My 30s: One Last Time

I should probably save some of this angst for next year’s birthday post, but as I enter the last year of my 30s I do find myself reflecting on the impending big 4-0.

I have never been one to put much stock in the “milestone” birthdays, but as I am turning 39 it occurs to me that maybe that’s only because I haven’t really hit any big ones yet! 30 didn’t seem like a big deal because I *felt* like a 30 year old. I owned a house and had a second kid on the way. But I don’t know that I’m ready to be a 40 year old, and I’m suspecting to feel the same about every milestone birthday from now on.

BUT, I am going to see Hamilton (again) tonight (for the 3rd time), so it seems appropriate to say to my 30s:

One last time
Let’s take a break tonight
And then we’ll teach them how to say goodbye
to say goodbye
You and I

One last time, 30s. Let’s make this a good year, shall we?

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Alex and the dead cat

So, we were going for a walk the other day, with Alex on his balance bike, and we chanced upon a recently dead cat on the sidewalk.

Death has been on Alex’s mind a lot lately. He will routinely say things like, “I don’t want Mommy to die!” or “Why do we have to die?” I remember the other kids going through a similar stage at the same age. But kids are so funny about death: they don’t have the same hang ups and baggage that us older folks do.

For example, as we were passing the cat, and Alex was pondering life, death and the mysteries of the universe, he said to me, “I’m going to drive over it with my bike!”

Me: “No, no, never touch something that is dead. It is yucky and has germs on it.”
Alex: “No, with my bike.”
Me: “Don’t touch an animal that is dead.”
Alex, perplexed: “No, with my bike. *I* won’t touch it, the germies will be on my tires.”
Me: “Alex, there are diseases. I don’t want them on your bike either; that bike has to go in my house.”

Now, this went around and around for a bit. He REALLY wanted to run over that dead cat with his bike! So finally Ollie stepped in. “Great,” I thought. “Maybe Ollie can talk to him kid-to-kid. Get him to understand why we shouldn’t drive over dead cats.”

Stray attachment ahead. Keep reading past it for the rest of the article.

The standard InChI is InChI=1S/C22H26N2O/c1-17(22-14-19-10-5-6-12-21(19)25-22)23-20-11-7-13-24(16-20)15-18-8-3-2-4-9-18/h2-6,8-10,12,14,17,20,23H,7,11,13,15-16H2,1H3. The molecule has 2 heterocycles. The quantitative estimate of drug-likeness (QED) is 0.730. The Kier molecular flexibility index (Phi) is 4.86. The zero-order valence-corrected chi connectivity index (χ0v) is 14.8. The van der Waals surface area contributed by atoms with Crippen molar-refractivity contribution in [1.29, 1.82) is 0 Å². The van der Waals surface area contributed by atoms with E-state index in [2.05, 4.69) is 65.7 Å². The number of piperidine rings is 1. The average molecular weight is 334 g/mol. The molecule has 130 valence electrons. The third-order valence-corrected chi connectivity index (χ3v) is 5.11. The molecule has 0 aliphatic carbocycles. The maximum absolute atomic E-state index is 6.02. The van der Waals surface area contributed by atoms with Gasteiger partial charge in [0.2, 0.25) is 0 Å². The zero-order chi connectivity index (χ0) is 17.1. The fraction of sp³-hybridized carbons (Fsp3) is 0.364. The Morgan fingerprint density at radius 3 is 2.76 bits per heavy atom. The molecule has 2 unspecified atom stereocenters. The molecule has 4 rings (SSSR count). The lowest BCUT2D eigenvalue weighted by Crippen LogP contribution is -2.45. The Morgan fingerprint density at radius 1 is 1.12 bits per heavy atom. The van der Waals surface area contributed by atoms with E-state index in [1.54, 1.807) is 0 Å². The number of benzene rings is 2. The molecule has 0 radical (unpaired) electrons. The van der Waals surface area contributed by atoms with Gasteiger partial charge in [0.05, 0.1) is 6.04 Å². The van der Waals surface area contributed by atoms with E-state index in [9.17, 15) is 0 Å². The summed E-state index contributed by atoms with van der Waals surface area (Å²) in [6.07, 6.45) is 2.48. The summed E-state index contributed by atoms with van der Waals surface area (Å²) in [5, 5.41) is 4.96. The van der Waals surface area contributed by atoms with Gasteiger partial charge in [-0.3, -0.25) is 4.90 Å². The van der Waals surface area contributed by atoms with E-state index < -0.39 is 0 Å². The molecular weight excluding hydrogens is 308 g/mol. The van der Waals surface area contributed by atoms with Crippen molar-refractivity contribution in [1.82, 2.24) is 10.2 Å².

Ollie: “Okay, so, imagine if Evelyn was dead and she was lying on the road. Would you drive over HER with your bike??”

That is…not how I would have approached the subject.

EXCEPT IT WORKED!

Alex thought about it for a bit and then said, “No, I wouldn’t. But…” I could tell he was still struggling with it a bit – he felt like he still had an argument to make – but he couldn’t escape that kid-to-kid logic. And anyway, by that time I had coaxed him down the street a bit, so riding over the cat wasn’t feasible anymore.

I warned Sara about this because I knew it was bound to come up again, so I wanted her to be prepared. (Oh, that and the fact that she was going to have to walk by that dead cat on the way to work.) So tonight, Sara decided to broach the subject and see if Alex had any more to say about it. You know, work through his complicated feelings on the subject? Maybe he had some feelings he needed to work out?

Sara, while stirring food in the crockpot: “I saw that dead cat…”
Alex: “Did you cook it?”

Quote Monday is on the right path

Sara: “How was shopping?”
Alex: “There were three disasters! There weren’t any shopping carts you can drive, the shopping cart didn’t go on the escalator, and we they didn’t have any of the good deals!”

I feel like he is already showing good signs of dramatic storytelling.

Alex: “Mama, do superheroes eat oatmeal?”
Sara: “Yes. Yes they do. They also eat a lot of veggies and salad.”

Alex: “Ollie got up in the night to go to the bathroom so I started to wash the windows, but Ollie said I had to go back to bed. But then my washing windows thing made a sound like a toot so Ollie was laughing!”

Can you imagine walking by at like 2 am and looking up and seeing a 2 year old washing the windows?

Mom: “We can’t just take the food without paying for it.”
Alex: “Yes you can.”
Mom: “What if the police come?”
Alex: “Drive really fast!”

Quote Monday gives a lump of coal

Alex: “We were reading Mercy Watson but Mama only read one chapter because she hates me!!”

Alex: “Mama turn off that light! You’re being mean you’re going to get a lump of coal in your stocking!”
Alex: “…what does a ‘lump of coal’ mean?”

Alex, narrating story: “People who love people don’t go pooping on them.”

Alex: “I don’t like anything to stick in where my poop comes out…”
Sara: “…”
Alex: “…so all the time I’m picking my pants out.”
::Sara repeating it carefully to make sure she heard correctly::
Sara: “That’s called a wedgie.”

Hipster Mouse

Evelyn had activities late one night, so I was upstairs with Ollie when Sara and Evelyn got home. I found out later that Sara was emptying her bag when something ran out onto her arm. She wasn’t sure what it was, so she flung it off in disgust, and only when she saw it scrambling on the floor did she realize it was a mouse.

That’s when the screaming started.

And it didn’t stop until I had run all the way downstairs thinking that someone had broken in and was actively abducting Evelyn. I couldn’t think of anything short of home intruder / murderer that could cause that much screaming. (Spoilers: it was Sara screaming, not Evelyn, but Evelyn still stayed up on a chair for about 30 more minutes just to be safe.)

There is nothing more worry-making than a mouse in your house, so of course I practically covered the floor with mousetraps. However, I’m guessing this must have been some kind of escaped University of Chicago laboratory mouse, because it was a *genius* at snatching little bits of chocolate out of the trap without setting it off.